|Comcast's $10 for Poor Families a Good Thing|
|Tuesday, 20 September 2011 20:54|
I respectfully disagree, Karl.You're right about the limits and I am unsatisfied with "back of the bus" slow service. But unlike most of what comes from D.C., there's some substance in Comcast's $10 offer to poor families.
It's not like the AT&T/BellSouth plan that tried to make sure no one signed up. Comcast is actively promoting the program around the country. Sure that gets them good pr, but when they are doing the right thing I don't begrudge them.
All the "demand side initiatives" funded literally into the billions have produced unbelievably few signups and certainly less than 2M. Nearly everyone in this society knows what the internet and broadband are. They don't need some middle class bureaucrat "teaching" them about the "value of broadband."
70% or so of homes are already signed up. Many of the remaining 30% aren't interested so no program will help them. Many are uninterested for sensible reasons, like having access at work. Something like a quarter of the non-subscribers are functionally illiterate and don't have much use for the net. Many others don't really have much need given where they are in life.
By far the largest group who don't have broadband but would like it are those held back by the cost. The common price of low speed in the U.S. has gone up from $150-200/year in 2007 to $270/year because of a spineless FCC and weak competition. Ordinary service at 3-10 megabits typically is $400-600.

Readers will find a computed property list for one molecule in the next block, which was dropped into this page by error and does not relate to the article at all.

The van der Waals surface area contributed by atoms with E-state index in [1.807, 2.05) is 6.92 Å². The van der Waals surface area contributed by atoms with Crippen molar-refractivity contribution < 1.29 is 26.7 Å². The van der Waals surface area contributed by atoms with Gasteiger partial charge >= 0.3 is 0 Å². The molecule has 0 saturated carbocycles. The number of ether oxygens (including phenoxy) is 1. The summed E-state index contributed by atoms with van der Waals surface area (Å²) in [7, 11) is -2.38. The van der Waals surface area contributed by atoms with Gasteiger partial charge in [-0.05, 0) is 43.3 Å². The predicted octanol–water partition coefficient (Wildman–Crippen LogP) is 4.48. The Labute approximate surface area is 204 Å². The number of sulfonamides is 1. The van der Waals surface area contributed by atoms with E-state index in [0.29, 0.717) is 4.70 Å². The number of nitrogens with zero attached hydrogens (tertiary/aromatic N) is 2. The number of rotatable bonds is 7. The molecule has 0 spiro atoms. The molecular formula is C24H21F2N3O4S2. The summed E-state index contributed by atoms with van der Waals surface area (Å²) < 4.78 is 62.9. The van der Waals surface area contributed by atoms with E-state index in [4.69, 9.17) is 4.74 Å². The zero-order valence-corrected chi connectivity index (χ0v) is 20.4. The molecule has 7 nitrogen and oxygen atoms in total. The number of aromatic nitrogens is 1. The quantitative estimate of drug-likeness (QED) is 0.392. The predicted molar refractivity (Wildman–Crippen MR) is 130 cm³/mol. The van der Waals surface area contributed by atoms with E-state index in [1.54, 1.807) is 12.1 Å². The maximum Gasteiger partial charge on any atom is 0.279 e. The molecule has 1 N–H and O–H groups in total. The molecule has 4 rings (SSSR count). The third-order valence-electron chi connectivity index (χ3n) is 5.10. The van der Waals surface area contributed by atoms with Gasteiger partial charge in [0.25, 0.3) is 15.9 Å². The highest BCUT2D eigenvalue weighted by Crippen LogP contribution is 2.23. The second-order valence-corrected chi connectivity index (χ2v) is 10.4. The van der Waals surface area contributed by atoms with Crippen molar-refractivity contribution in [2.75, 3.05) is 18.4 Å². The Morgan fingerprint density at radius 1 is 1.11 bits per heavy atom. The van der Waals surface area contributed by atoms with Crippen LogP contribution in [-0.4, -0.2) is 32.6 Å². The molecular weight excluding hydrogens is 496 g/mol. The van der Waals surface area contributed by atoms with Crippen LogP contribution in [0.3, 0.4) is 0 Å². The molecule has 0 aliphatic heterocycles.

That's a heck of a lot if you're poor, so it's no surprise many people don't have broadband because they can't afford it. Comcast is perhaps 40% of the U.S.. If other carriers matched this offer, several million more would be reached. That's actually a significant fraction of those who don't have Internet but want it. It's not enough, but it's a good thing.
Karl Bode's original report
Comcast Highlights $10 Broadband in DC
Hopes Nobody Notices Few People Can Get It
One of the few conditions faced by Comcast when they acquired NBC Universal was that the company had to offer $10 broadband to any household making less than $24,000 a year -- for three years. It was actually a condition Comcast volunteered, and it's giving them a lot of PR mileage as the company deploys the program around the country. After promoting the program in Miami, Delaware the company kicked off the program at Ballou High School in the District of Columbia alongside FCC boss Julius Genachowski.
Comcast's "Internet Essentials Program delivers 1.5 Mbps down, 384 kbps service for $10 a month with no fees, the option to purchase a $150 computer, and digital literacy training. The company today stated that they plan to offer the program in 4,000 school districts in 39 states and the District of Columbia this school year. Comcast estimates 1.5 million to 2 million families are eligible for the program, though in reality those numbers are likely substantially lower.
There's a few caveats to the program insiders tell us are keeping many from signing up. Applicants must qualify for the National School Lunch Program (families must make less than $24,000 annually), they can't owe Comcast money or equipment, and they can't currently have service from Comcast or have had service in the last 90 days. The past-due bill restriction, not too uncommon for low-income households, is the largest impediment for most qualified users according to our source.